over weight breathing

Being overweight means having a body weight that seems larger than what is deemed acceptable for a given height. This can also be referred to as being obese. The presence of an excessive amount of body fat is the most common cause of obesity.

When you’re overweight, your lungs have to work harder to inflate, putting strain on the lungs. If you have a Body Mass Index (BMI) of 30 or higher, you may experience breathing issues, especially when exercising.

It is indeed true that being overweight can lead to breathing problems. However, being overweight isn’t the main cause of respiratory problems. There are a variety of causes of breathing problems that can cause respiratory issues. Some of these causes are listed below.


Asthma is a long-term disease that affects the lungs, making them inflamed and constricted, resulting in shortness of breath. The interior side of your lungs enlarges more when you have an asthma attack. When this happens, there isn’t enough room on your lungs for air to go in and out. The muscles surrounding your lungs can constrict further. This will make it even more problematic for you to breathe.

If you’re gasping for air when you inhale or exhale, you should consult a physician. Your doctor may ask you to do several or perhaps more pulmonary function testing to determine your asthma diagnosis. These tests are crucial because they are used to diagnose the situation and suggest the most appropriate treatment.


Pneumonia is an infection that can lead to inflammation of the lungs. Additionally, pneumonia causes fluid and mucus buildup in the lungs. When an infection enters the lungs, inflammation can cause the bronchioles to fill with fluid or mucus. Coughing up yellow or brown mucous and having problems breathing can result from this. It is possible that breathing will become more difficult. When you take a deeper breath, you can feel some chest pain. Pneumonia can be fatal, so you must get help immediately.

Congestive Heart Failure

This is a common cause of pulmonary edema. Pulmonary edema is caused by fluids’ build-up, resulting in spills into the lungs when the left side of the heart fails. When the heart is unable to pump blood the way it should, this occurs. Blood can back up and fluid can build up in the lungs when this happens.

Additionally, lung illness can bring about pulmonary edema, but in cases where the heart failure is severe, it causes blood pressure to rise, pushing fluid into the air sacs.

Chronic Obstructive Pulmonary Disease

The term COPD defines some disorders which cause deterioration in lung function. The main cause of chronic obstructive pulmonary diseases is tobacco smoking in developed countries. On the other hand, in underdeveloped countries, it is experienced mostly when people get exposed to smoke emissions, especially when cooking in stuffy spaces with no aeration.

For you to push out air from your system, your lungs need the natural suppleness in your respiratory system. Your air sacs and bronchus lose their suppleness from COPD, leaving some air stuck in your lungs after you breathe out. COPD patients are more prone to colds and flu. Respiratory infections can make breathing difficult and eventually lead to severe lung tissue damage.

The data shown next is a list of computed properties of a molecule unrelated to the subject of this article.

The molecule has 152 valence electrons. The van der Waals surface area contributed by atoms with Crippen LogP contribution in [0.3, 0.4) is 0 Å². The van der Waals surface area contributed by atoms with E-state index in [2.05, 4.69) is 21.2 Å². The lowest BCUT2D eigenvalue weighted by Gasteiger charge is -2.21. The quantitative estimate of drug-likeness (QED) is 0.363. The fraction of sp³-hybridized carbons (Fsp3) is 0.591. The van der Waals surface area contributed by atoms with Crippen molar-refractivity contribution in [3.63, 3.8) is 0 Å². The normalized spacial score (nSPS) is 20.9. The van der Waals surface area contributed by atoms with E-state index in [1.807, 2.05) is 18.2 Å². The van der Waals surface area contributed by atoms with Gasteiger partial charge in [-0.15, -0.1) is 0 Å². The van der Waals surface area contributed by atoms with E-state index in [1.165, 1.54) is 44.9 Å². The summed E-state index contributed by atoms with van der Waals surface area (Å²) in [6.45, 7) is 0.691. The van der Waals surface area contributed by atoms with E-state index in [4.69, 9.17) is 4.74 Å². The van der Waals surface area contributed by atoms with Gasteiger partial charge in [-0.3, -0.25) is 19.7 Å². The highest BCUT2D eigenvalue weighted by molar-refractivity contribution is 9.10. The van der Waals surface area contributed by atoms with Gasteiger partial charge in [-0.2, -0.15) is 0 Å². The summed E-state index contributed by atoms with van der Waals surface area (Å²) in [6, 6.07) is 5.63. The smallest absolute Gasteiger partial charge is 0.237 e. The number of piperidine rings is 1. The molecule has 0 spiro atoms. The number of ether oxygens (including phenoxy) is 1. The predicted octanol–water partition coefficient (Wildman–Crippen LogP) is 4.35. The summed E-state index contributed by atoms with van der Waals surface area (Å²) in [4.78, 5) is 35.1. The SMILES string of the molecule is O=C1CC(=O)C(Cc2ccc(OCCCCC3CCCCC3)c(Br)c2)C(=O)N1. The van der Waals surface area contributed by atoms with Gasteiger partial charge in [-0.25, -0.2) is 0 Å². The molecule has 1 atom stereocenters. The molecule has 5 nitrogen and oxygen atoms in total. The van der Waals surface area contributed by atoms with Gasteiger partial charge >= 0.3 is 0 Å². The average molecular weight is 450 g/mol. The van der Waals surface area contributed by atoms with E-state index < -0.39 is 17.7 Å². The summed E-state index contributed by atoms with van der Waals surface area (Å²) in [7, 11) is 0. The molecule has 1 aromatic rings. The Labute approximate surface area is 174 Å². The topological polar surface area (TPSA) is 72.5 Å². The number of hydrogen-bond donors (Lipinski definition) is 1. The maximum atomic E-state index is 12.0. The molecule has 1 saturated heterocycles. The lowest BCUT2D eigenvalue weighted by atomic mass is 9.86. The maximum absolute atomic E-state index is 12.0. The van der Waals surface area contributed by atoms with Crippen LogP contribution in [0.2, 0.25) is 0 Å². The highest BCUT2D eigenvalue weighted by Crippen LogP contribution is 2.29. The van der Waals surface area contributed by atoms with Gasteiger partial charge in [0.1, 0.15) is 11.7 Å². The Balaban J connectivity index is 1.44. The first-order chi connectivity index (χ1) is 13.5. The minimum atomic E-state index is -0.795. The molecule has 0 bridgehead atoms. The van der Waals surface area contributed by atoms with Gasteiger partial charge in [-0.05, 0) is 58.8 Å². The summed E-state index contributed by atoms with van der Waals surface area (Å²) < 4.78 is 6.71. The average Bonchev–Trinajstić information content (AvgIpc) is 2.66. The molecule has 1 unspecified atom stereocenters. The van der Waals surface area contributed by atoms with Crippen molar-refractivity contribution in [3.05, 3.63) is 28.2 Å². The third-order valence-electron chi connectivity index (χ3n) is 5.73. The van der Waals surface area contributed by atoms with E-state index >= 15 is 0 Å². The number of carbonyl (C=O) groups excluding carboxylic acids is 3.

Environmental Factors

Inflammation of the lungs can be caused by air pollutants. Air pollutants include specific chemicals produced by fossil fuel burning. Inhalation of these foreign elements in the air and other chemical irritants, allergies, or poisons will cause lung illnesses.

Air pollution can irritate different parts of the body including the eyes, nose, and throat. This can eventually cause breathing issues without an impact on the heart and cardiovascular system. Long-term or even a single or indirect inhalation of contaminated air can lead to more serious health problems.

Coronary Artery Disease

When the heart is seriously ill, it is unable to circulate enough blood from the lungs. As an outcome, the heart’s pressure rises, pushing blood into the lungs’ alveoli, where it isn’t supposed to be. These then result in respiratory problems, which develop over time. This deprives the body of the oxygen it requires to survive.

Part of the heart muscle can die if not treated immediately, leaving the heart less efficient at pumping blood and increasing the risk of heart failure. Shortness of breath is activated when the heart has a reduced ability to fill and empty blood, resulting in higher pressures in the blood vessels around it.


Anxiety is a normal response to life’s events. Everyone experiences stress in life, be it work or family-related issues. Additionally, major life events, including new illness, war, or the death of a loved one, can all cause stress.

When you’re anxious or stressed, your body may react by constricting the muscles that aid breathing. Because your body is striving to get more oxygen to your muscles, you will breathe faster. After that, you’ll notice that you’re breathing faster than usual. You may feel like you aren’t receiving enough oxygen, which can cause fear and make your breathing even shallower.

You can’t catch your breath or get enough air in your lungs if you have been experiencing shortness of breath. Occasionally, getting upstairs or walking a few blocks may cause you to run out of breath, but it should not leave you gasping for air. Grasping for air is a feeling of heaviness in your chest, hungry for oxygen, and unable to take deep breaths. You will feel better if you can manage your anxiety. You may also consider visiting your medical practitioner when simple duties leave you grasping for air.


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